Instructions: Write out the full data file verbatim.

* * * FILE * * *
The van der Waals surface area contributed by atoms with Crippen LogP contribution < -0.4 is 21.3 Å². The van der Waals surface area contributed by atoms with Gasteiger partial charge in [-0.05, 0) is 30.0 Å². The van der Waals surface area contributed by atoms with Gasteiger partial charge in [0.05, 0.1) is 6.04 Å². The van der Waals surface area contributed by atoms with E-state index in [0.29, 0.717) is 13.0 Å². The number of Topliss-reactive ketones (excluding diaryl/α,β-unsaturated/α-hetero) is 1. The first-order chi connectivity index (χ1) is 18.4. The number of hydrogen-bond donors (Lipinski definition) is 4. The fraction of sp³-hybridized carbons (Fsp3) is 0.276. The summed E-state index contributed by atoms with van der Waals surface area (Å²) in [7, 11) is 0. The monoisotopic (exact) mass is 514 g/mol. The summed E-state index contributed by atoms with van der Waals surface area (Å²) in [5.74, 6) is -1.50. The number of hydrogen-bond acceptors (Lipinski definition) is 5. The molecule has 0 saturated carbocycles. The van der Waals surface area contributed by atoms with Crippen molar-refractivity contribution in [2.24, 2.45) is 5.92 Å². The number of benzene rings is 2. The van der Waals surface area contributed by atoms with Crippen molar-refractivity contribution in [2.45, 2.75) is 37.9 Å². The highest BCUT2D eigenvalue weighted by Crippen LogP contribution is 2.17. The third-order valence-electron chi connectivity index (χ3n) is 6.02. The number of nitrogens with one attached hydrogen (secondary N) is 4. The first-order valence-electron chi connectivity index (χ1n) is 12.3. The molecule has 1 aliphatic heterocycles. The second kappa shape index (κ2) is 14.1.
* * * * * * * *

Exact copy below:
The van der Waals surface area contributed by atoms with Crippen LogP contribution < -0.4 is 21.3 Å². The van der Waals surface area contributed by atoms with Gasteiger partial charge in [-0.05, 0) is 30.0 Å². The van der Waals surface area contributed by atoms with Gasteiger partial charge in [0.05, 0.1) is 6.04 Å². The van der Waals surface area contributed by atoms with E-state index in [0.29, 0.717) is 13.0 Å². The number of Topliss-reactive ketones (excluding diaryl/α,β-unsaturated/α-hetero) is 1. The first-order chi connectivity index (χ1) is 18.4. The number of hydrogen-bond donors (Lipinski definition) is 4. The fraction of sp³-hybridized carbons (Fsp3) is 0.276. The summed E-state index contributed by atoms with van der Waals surface area (Å²) in [7, 11) is 0. The monoisotopic (exact) mass is 514 g/mol. The summed E-state index contributed by atoms with van der Waals surface area (Å²) in [5.74, 6) is -1.50. The number of hydrogen-bond acceptors (Lipinski definition) is 5. The molecule has 0 saturated carbocycles. The van der Waals surface area contributed by atoms with Crippen molar-refractivity contribution in [2.24, 2.45) is 5.92 Å². The number of benzene rings is 2. The van der Waals surface area contributed by atoms with Crippen molar-refractivity contribution in [2.45, 2.75) is 37.9 Å². The highest BCUT2D eigenvalue weighted by Crippen LogP contribution is 2.17. The third-order valence-electron chi connectivity index (χ3n) is 6.02. The number of nitrogens with one attached hydrogen (secondary N) is 4. The first-order valence-electron chi connectivity index (χ1n) is 12.3. The molecule has 1 aliphatic heterocycles. The second kappa shape index (κ2) is 14.1.